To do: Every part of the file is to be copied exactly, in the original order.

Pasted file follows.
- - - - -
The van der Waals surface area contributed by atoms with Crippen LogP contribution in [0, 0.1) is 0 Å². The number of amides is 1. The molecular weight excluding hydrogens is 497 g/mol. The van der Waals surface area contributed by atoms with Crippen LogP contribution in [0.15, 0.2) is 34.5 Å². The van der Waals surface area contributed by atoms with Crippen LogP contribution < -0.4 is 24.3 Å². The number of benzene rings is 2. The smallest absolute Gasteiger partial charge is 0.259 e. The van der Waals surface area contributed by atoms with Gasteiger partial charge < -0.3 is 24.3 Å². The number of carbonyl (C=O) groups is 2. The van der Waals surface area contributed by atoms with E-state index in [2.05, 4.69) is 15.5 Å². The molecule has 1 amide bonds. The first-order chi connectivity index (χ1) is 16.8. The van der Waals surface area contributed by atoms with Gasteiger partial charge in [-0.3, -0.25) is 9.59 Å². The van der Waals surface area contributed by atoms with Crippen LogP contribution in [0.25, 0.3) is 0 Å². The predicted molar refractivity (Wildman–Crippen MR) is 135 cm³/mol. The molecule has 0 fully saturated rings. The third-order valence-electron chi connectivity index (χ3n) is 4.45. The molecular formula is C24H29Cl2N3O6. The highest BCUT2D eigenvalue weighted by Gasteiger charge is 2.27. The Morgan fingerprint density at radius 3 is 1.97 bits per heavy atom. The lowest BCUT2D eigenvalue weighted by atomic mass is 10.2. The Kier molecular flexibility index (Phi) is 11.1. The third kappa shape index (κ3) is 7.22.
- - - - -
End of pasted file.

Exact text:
The van der Waals surface area contributed by atoms with Crippen LogP contribution in [0, 0.1) is 0 Å². The number of amides is 1. The molecular weight excluding hydrogens is 497 g/mol. The van der Waals surface area contributed by atoms with Crippen LogP contribution in [0.15, 0.2) is 34.5 Å². The van der Waals surface area contributed by atoms with Crippen LogP contribution < -0.4 is 24.3 Å². The number of benzene rings is 2. The smallest absolute Gasteiger partial charge is 0.259 e. The van der Waals surface area contributed by atoms with Gasteiger partial charge < -0.3 is 24.3 Å². The number of carbonyl (C=O) groups is 2. The van der Waals surface area contributed by atoms with E-state index in [2.05, 4.69) is 15.5 Å². The molecule has 1 amide bonds. The first-order chi connectivity index (χ1) is 16.8. The van der Waals surface area contributed by atoms with Gasteiger partial charge in [-0.3, -0.25) is 9.59 Å². The van der Waals surface area contributed by atoms with Crippen LogP contribution in [0.25, 0.3) is 0 Å². The predicted molar refractivity (Wildman–Crippen MR) is 135 cm³/mol. The molecule has 0 fully saturated rings. The third-order valence-electron chi connectivity index (χ3n) is 4.45. The molecular formula is C24H29Cl2N3O6. The highest BCUT2D eigenvalue weighted by Gasteiger charge is 2.27. The Morgan fingerprint density at radius 3 is 1.97 bits per heavy atom. The lowest BCUT2D eigenvalue weighted by atomic mass is 10.2. The Kier molecular flexibility index (Phi) is 11.1. The third kappa shape index (κ3) is 7.22.